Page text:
You are here
MINNEAPOLIS - May Department Stores Co. announced yesterday that it will pay $3.24 billion in cash to purchase the Marshall Field's division from Target Corp., according to the Associated Press.
The move gives St. Louis-based May a much larger Midwest footprint, with 62 Marshall Field's stores, mostly in the Chicago, Detroit, and Twin Cities areas, as well as three distribution centers, nine Mervyn's locations in the Twin Cities, and about $600 million owed on Marshall Field's credit cards.
According to analyst Robert Buchanan of A.G. Edwards & Sons in St. Louis, May will be able to run the stores more efficiently, and therefore more profitably, than Target had. The company already runs 438 department stores, including Lord & Taylor and Filene's.
"This is a banner day for May," company chairman and chief executive Gene Kahn told AP. "I think that it makes us a stronger company. It fills in a vital geographic hole within the Midwest market."
May intends to keep the Marshall Field's name and run it as a stand-alone division based in Minneapolis. The company said it would offer jobs to all 25,000 Marshall Field's employees. "We fully intend to retain the distinctiveness of Marshall Field's as an upscale retailer," Kahn said.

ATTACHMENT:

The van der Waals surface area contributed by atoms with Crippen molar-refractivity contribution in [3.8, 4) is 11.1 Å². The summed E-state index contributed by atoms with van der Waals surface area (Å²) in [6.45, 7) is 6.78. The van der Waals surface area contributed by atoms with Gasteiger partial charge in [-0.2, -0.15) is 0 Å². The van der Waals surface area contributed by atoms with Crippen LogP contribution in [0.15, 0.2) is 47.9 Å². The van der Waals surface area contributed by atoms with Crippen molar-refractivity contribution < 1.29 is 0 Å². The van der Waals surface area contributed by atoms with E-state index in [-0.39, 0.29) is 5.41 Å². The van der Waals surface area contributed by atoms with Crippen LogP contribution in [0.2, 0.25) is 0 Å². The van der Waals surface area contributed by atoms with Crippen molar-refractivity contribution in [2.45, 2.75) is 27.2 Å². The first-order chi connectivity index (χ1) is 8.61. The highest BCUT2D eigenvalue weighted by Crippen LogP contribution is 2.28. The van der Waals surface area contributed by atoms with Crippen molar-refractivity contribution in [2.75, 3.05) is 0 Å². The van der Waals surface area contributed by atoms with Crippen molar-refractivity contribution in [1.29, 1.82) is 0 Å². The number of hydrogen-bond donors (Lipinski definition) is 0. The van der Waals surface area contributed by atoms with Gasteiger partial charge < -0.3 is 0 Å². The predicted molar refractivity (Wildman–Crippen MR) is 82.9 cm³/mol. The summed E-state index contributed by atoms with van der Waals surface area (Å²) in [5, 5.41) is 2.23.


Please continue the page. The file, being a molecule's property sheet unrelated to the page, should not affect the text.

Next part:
Target plans to repurchase $3 billion worth of stock over the next two to three years.
May said it expects the sale to close in late July or early August, with Marshall Field's raising earnings beginning in fiscal 2005.
Target said in March that it would review "strategic alternatives" for Marshall Field's and Mervyn's, its San Francisco-based midpriced chain. The review of Mervyn's is ongoing. The nine Twin Cities Mervyn's stores being sold to May will close, according to Target. May spokeswoman Sharon Bateman said the Mervyn's stores would either become Marshall Field's or be redeveloped. She added that the company wouldn't bring any of its other stores into the Twin Cities at those locations.
The closures will leave 780 employees jobless, but Target said it would allow them to apply for other positions within the company.
Although Marshall Field's was a good buy for May, it's perhaps not such a good fit, according to George Whalin, president of Retail Management Consultants in San Marcos, Calif. "May Co. typically has run down-and-dirty department stores that jam a lot of merchandise and run them pretty lean without much help, so they don't have a lot of service," he said. That's a world away from the upscale image Target has cultivated at Marshall Field's, he added.